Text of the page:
Sacré Bleu! French far right sweeps to victory in local election


Has the EU given French far right movements a boost. Here members of the “Renouveau Francais” nationalist group take part in a demonstration in Paris on May 12, 2013. Photo: Miguel Medina/AFP

France’s Front National swept to victory over the country’s mainstream centre-right opposition in a closely watched local election on Sunday in a vote widely seen as presaging big advances by the far-right party in next year’s European and municipal elections.

In the decisive second round of the poll for a departmental council seat representing Brignoles, a town in the south of France, the FN candidate comfortably defeated his rival from the UMP, the party of former president Nicolas Sarkozy, by 54 per cent to 46 per cent.

The knockout blow came despite calls from President François Hollande’s Socialist party for its supporters and other leftist voters to rally behind the UMP candidate in a bid to block the FN. The left’s candidate in the poll, the incumbent Communist, was easily knocked out in the first round of the election last weekend.

Marine Le Pen, FN leader, called the vote “a great victory”. She cautioned that it was only a local by-election, but added: “This shows a desire for change among the French people, who are making their voices heard, who are mobilising. It augurs towns gained and hundreds, maybe thousands of municipal councillors [for the FN in next March’s local elections].’

The FN, riding on a wave of recession-fuelled disaffection with the two mainstream parties, is mounting its biggest campaign to date to make gains in both the local elections and the European elections that follow in May.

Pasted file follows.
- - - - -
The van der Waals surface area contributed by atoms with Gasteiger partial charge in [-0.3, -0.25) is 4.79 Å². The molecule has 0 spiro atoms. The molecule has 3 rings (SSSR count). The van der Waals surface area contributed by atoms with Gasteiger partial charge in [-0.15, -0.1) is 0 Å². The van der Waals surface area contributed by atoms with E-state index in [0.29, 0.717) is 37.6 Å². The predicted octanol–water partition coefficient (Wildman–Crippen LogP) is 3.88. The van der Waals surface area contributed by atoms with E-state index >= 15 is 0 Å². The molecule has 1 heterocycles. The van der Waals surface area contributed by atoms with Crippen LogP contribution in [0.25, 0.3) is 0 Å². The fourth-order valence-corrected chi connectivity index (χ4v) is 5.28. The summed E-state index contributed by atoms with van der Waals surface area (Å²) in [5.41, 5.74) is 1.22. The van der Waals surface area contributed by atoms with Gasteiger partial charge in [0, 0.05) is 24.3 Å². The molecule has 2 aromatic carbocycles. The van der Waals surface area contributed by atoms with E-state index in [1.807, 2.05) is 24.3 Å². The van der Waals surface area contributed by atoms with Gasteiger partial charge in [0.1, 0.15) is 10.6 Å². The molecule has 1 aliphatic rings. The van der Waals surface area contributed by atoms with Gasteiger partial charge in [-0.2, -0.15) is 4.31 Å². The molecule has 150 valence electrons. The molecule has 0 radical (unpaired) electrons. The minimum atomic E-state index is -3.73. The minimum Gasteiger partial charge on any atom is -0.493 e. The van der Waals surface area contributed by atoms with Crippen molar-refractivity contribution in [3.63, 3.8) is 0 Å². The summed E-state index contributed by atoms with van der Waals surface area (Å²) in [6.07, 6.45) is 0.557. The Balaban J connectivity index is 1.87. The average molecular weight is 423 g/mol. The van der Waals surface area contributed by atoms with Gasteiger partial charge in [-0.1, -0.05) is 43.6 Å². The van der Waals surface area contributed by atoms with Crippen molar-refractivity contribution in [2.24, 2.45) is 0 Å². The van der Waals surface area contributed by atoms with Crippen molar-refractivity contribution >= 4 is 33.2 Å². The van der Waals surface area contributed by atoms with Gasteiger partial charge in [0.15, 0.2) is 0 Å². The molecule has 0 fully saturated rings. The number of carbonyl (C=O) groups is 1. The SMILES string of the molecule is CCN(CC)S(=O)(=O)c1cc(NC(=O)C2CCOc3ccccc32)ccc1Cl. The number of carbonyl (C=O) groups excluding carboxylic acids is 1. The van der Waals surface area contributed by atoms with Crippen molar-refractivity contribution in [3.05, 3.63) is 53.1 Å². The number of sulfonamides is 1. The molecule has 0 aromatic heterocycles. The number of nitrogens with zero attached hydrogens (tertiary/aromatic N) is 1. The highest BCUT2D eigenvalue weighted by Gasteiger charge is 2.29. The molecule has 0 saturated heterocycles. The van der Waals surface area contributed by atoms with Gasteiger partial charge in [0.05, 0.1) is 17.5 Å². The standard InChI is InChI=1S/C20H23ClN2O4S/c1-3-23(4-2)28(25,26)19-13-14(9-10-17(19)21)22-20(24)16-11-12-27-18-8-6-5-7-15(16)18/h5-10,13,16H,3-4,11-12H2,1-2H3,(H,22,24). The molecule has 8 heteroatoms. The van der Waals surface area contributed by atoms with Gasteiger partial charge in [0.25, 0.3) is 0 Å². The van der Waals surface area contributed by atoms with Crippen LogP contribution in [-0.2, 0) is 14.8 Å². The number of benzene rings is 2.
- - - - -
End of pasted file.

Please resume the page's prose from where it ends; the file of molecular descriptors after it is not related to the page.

Last week an opinion poll for the first time put the FN ahead in the running for the European poll, with 24 per cent backing the party, giving it a two-point lead over the UMP and five points over the Socialist party.

Manuel Valls, the interior minister, told the Financial Times in an interview last week, that it was possible the FN would emerge as the leading party in the European elections.

Ms Le Pen, a charismatic figure, is seeking to take advantage of the record low popularity of Mr Hollande – a poll on Sunday showed his approval rating at 26 per cent – and deep national anxiety over high unemployment and an economy struggling to emerge from recession.

Jean-Francois Copé, who is currently president of the UMP, blamed the FN victory in Brignoles on the “disastrous” leadership of country by the left.

But the FN has also taken advantage of disarray within the UMP over the leadership of the party.

Mr Sarkozy has signalled he is sizing up a return following his defeat by Mr Hollande last year, but a number of other senior figures, notably his former prime minister François Fillon, are jostling him for supremacy.

The FN victory also owed much to the breakdown of the “republican front”, a previously shared willingness of the UMP and Socialist party to back each other in straight fights with the far-right. The UMP has abandoned the principal and leftist voters also appear increasingly reluctant to follow it, despite appeals from socialist leaders.

The first secretary of the Socialist party, Harlem Desir, said the Brignoles result showed the “overwhelming necessity for the left to unite” for the municipal elections.

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